Thinking of buying a second-hand car?
Bristol Street Motors is warning drivers who are looking to purchase a used vehicle to stay vigilant amid concerns that a common car scam could become more popular ahead of the 22-plate release on March 1.
In most cases, Category C or 'Cat C' cars - vehicles that have been written off by their insurance company - usually end up being sold at auction to motor traders and garages who can complete the repairs at trade prices.
If the repairs are carried out to a high standard there is usually no issue, but some buyers are falling victim to unscrupulous sellers who have completed sub-par repairs.
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Motor traders and dealerships must disclose whether a vehicle has been written off, whereas private sellers do not - leaving some drivers unknowingly buying a written-off vehicle that is potentially unsafe for the road.
“Unfortunately, not disclosing a vehicle’s full history is a common type of scam that many car buyers fall victim to," explained a spokesperson from Bristol Street Motors.
"It’s one that has considerable cost implications, as the true value of the vehicle is usually less than what the buyer pays, and once found, the issues will significantly impact its resale value.
"Should the issues render the car dangerous to drive, the cost could be even more significant, endangering the lives of both the driver and passengers.
"The private seller market is not regulated like motor traders are, so some sellers are still fooling buyers. Buyers must be vigilant when shopping for a new vehicle, especially in the coming months when new car registrations will see an influx of used vehicles to the market.”
"The vehicle was likely unsafe to drive; there could have been issues that might have caused an accident."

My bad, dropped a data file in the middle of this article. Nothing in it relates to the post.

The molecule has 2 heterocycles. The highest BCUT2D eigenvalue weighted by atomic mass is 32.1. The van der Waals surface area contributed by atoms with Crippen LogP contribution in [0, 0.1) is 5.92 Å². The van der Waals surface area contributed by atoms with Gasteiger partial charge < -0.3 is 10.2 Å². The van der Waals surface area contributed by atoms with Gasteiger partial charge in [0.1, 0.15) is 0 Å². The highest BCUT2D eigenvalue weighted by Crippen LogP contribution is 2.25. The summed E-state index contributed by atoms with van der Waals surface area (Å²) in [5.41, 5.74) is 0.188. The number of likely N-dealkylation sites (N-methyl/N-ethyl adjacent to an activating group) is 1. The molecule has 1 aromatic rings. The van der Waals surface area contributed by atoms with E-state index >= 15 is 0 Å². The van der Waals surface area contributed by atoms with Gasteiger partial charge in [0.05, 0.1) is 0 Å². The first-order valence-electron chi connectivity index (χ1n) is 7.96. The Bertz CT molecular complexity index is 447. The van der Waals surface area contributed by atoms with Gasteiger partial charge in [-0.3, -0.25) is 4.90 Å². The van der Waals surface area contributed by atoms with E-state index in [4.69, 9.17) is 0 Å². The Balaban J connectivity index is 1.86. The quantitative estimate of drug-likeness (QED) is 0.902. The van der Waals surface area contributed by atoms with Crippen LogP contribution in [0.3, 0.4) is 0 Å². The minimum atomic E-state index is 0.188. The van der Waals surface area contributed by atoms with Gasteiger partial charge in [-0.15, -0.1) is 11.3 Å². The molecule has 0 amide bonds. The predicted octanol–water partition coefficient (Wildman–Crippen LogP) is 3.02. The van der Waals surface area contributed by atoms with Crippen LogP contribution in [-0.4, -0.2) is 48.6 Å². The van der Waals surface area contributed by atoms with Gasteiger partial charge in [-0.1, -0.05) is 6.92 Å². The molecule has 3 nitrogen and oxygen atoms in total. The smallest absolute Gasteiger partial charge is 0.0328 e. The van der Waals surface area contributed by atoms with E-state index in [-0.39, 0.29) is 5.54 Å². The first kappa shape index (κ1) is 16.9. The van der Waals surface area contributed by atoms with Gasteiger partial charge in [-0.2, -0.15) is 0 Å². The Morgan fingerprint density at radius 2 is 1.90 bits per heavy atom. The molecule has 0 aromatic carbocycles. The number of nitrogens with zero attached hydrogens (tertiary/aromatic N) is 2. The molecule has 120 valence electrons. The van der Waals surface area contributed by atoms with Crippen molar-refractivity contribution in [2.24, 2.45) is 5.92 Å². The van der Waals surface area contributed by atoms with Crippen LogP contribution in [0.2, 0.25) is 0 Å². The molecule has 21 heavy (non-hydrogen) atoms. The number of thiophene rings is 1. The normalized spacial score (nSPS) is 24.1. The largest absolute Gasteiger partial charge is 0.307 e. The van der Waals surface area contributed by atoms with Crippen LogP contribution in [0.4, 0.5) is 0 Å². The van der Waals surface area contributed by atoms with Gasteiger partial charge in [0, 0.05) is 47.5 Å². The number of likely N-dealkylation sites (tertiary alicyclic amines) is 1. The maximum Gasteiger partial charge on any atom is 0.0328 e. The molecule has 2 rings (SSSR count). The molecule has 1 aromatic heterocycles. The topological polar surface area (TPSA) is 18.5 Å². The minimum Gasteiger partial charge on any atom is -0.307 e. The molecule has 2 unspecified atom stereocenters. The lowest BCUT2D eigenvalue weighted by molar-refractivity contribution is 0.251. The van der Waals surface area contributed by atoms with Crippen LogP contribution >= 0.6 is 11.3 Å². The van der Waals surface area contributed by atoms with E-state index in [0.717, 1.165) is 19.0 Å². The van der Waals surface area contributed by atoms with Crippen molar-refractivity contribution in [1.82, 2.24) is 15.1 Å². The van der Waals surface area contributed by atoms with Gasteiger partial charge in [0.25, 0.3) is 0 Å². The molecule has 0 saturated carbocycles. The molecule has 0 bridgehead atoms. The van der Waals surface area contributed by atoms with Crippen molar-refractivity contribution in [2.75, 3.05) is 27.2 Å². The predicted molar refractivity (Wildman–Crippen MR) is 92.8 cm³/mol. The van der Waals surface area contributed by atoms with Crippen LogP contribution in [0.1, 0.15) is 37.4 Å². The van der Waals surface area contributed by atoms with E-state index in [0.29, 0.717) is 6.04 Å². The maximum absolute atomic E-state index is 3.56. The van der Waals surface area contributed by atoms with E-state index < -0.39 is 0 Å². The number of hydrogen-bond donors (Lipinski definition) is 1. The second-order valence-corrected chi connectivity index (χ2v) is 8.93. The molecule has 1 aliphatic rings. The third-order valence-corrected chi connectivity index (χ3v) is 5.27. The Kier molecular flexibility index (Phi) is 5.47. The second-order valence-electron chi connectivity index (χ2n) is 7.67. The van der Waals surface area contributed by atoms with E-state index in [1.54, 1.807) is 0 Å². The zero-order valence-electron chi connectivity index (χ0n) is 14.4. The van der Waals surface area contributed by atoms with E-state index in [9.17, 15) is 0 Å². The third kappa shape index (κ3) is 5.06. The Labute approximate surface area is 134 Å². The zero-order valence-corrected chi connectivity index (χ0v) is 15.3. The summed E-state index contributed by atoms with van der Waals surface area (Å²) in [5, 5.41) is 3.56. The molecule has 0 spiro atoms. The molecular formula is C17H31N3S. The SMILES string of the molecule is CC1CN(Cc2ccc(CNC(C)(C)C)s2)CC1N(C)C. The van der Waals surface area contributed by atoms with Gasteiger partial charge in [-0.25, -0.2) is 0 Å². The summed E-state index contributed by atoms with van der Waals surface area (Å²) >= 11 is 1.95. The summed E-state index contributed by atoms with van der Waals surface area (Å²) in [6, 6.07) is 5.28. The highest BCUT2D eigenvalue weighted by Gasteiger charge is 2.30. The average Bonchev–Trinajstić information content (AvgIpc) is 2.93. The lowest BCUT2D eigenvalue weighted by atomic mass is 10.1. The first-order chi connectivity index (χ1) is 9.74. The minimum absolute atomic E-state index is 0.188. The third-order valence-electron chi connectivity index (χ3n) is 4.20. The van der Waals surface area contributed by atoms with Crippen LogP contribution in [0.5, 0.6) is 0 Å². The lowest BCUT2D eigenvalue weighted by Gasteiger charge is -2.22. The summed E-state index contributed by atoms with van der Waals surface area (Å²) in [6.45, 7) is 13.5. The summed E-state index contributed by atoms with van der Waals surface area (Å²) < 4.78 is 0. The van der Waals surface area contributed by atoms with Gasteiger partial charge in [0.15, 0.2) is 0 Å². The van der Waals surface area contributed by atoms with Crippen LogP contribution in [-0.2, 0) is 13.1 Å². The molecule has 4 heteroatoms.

Craig only discovered his car's history a few months after buying the vehicle which he thought "looked to be in good condition and reasonably well maintained."
The reality was a different story.
“The car had previously been written off as a Category C insurance write-off and had undergone some questionable repairs before I bought it," said Craig. "I only found out when curiosity got the better of me and I paid for an HPI check, where it came back instantly as a write-off. It was scary.
"The vehicle was likely unsafe to drive; there could have been issues that might have caused an accident. Likewise, my insurance may have been void, as the previous write-off status had not been disclosed to the provider.”
Craig is not alone in experiencing this type of scam.
“I was subsequently contacted by an investigator from Trading Standards, who was investigating the seller who had apparently tried to scam people this way multiple times before," he said.
"I was told that the hand-written receipt and 'bought as seen' were the seller's attempt to pass off any blame onto the buyer.”
Looking back, Craig can now see some of the red flags that he missed during the sale.
"The seller hand-wrote a receipt, which stated 'bought as seen' and had me sign a copy for him," said Craig.
"Another thing was that the vehicle had previously had private plates - I guess making it more difficult to do a check in the first place.”